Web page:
The MOT rules in the UK can seem quite complicated, but when it comes to the most common causes of MOT failure and what to do about them, it’s actually pretty straightforward. We’ve put together this MOT checklist to help you reduce the odds of getting bad news from the garage.
Pre MOT checklist
This quick guide to what’s checked in an MOT test doesn’t include everything the testers have to look for when you hand them your keys, but instead it concentrates on the things you can identify yourself.
If airbags were in the original manufacturer’s specifications, they have to be present and working.
The battery must be secure with no signs of leaking electrolyte.
There must be no protrusions on the car body that could cause injury.
The MOT testers will check that:
The brakes are in good working order
The handbrake works
You can’t push the footbrake right down to the floor
There’s no corrosion in the brake pipes and that no brake fluid is leaking
Unless you’re a specialist, there is little you can do about your emissions before your MOT. But you can conduct a visual check, looking for excessive smoke from the exhaust.
The exhaust system must be secure and not leak. If you have a catalytic converter, it must be present and working.
The fuel system will be checked for leaks and the tank cap must seal properly and be in good working order.
Ensure your lights are all working as they should, which means checking the:
Headlights (main and dipped)
Sidelights (front and rear)
Rear fog lights
Rear number plate lights
Light system - for example, switching on one light shouldn’t affect another unrelated light
Lights aren’t obscured - for example, if the lights are cracked, damaged or have cloudy plastic
As of 2013, you need to have all three mirrors to pass the MOT. The driver and offside wing mirrors and an interior mirror must all be in good order.
Number plates must be securely held in place and free from cracks. The number must be clearly visible, and formatted and spaced as laid down by the law.
Make sure the seatbelts fasten as they should and retract properly. They also have to be in good working order overall.
All seats must be secure, and remain in the upright position when put there.
The speedometer should give an accurate indication of vehicle speed and be clearly visible.
The steering wheel must be in good working order and securely attached, and the tester should be able to turn it from lock to lock. If the vehicle included power steering in its specification, then that should still work.
If your car has been fitted with a towbar, all of its components should be securely attached and free from excessive wear, corrosion or damage.
Tyres need tread of at least 1.6mm depth in a continuous band across the middle three-quarters of their width. They also need to be in good order, with no bulges, deep cuts or other signs of excessive wear or ageing.
The front tyres should be the same size as each other, as should those at the rear, and the pressure should be correct in all of them.
If your car was registered after January 2012 and has a tyre pressure monitoring system, it must still work.
The washer jets must work.
The wheels should be in good order. Make sure no wheel nuts are missing.
Check that there is no significant damage to the windscreen that could impair the driver’s view. In particular, there must not be any damage larger than 10mm in front of the driver, and outside of this area (but within the area covered by the wipers), no obstruction larger than 40mm is permitted.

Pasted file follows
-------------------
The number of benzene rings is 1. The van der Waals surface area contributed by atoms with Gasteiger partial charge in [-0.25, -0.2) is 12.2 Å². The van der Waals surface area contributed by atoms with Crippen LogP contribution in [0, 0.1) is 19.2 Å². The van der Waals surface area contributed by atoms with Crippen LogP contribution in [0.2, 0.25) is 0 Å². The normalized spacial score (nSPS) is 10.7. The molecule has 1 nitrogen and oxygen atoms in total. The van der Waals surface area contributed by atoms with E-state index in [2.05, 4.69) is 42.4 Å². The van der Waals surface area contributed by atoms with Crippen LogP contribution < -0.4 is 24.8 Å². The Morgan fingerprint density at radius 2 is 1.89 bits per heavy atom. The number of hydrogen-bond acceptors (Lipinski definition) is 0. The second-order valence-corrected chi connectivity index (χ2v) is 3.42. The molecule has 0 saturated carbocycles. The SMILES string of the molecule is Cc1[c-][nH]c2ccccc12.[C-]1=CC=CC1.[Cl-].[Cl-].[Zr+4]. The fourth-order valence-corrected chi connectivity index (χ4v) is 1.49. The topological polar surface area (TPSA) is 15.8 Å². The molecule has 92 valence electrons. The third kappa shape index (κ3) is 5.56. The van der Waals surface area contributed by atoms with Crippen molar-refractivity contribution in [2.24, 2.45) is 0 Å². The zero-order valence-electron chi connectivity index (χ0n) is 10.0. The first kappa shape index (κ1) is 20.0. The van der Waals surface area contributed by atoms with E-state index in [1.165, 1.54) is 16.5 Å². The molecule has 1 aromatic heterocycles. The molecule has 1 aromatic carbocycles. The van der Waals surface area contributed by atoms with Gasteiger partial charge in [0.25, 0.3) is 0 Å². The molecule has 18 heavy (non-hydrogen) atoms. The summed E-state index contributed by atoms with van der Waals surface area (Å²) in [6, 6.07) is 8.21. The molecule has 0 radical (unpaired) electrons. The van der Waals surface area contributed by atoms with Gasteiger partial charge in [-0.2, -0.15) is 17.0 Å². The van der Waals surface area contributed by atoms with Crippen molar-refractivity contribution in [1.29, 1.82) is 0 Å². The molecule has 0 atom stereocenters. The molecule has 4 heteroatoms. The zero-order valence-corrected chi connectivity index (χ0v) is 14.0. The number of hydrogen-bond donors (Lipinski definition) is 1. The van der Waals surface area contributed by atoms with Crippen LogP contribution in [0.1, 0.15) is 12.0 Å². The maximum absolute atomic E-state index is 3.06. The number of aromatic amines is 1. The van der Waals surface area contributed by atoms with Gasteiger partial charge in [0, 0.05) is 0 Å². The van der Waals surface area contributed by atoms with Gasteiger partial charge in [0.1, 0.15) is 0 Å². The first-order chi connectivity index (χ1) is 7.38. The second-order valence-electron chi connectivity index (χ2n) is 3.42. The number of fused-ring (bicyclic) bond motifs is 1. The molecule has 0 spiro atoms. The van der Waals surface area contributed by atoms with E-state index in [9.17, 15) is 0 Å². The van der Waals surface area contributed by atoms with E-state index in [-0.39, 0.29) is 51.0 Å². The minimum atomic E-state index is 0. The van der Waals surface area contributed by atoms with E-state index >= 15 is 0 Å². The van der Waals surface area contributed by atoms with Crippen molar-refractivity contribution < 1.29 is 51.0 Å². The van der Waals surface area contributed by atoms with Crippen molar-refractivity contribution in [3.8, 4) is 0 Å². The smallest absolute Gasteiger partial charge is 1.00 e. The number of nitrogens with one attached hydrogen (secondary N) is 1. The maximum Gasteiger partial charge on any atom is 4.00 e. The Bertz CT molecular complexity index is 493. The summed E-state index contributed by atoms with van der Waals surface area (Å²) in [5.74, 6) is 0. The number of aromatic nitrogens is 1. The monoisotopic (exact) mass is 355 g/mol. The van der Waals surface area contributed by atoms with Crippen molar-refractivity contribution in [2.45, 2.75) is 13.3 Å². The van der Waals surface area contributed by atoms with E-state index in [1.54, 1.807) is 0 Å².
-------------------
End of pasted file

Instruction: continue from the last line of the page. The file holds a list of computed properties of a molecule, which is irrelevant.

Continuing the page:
Front and rear wipers need to work.
Common MOT failures
As our MOT checklist indicates, the most common causes of MOT failures are those you can look out for and do something about, usually without parting with much of your hard-earned cash. The most common MOT failures involve:
Lighting and signalling (30%) - check all your bulbs and clean out the plastic casings if necessary
Tyres (10%) - inspect the condition of each tyre regularly and get the pressure right (this is something that all drivers should do, regardless of when their MOT is due)
The driver’s view of the road is obscured (8.5%) - make sure your washer jets and wipers are working, and act if you see any new chips on the windscreen.
What to do in an MOT failure
If your vehicle fails its MOT, the result will appear in the MOT database and you’ll receive a notification called a ‘Refusal of an MOT Test Certificate’. You can appeal against the MOT failure if you believe there are grounds.
The government allows you to take the vehicle away if your MOT certificate is still valid, and if it has run out you’re still permitted to drive it in order to:
Have the defects fixed
Take the car to a pre-arranged MOT test appointment
The government says: ‘in both cases, your vehicle still needs to meet the minimum standards of roadworthiness at all times or you can be fined.’
Driving a vehicle in a dangerous condition can incur three penalty points and a fine of up to £2,500. Even more importantly, you’ll be putting yourself and other road users at risk by not getting your car back up to a safe standard.
If you drive without a valid MOT, your car insurance is invalid. Driving without insurance is an offence: the police could give you a fixed penalty of £300 and six penalty points if you’re caught driving a vehicle you’re not insured to drive. Steeper penalties apply if the case goes to court. You could get:
An unlimited fine
The police also have the power to seize, and in some cases, destroy vehicles being driven uninsured.
You can check to see whether a motor vehicle has a valid MOT certificate by using the free MOT checker on the Gov.uk website. This tool allows you to use the licence plate number of any car to find out whether it has a valid MOT.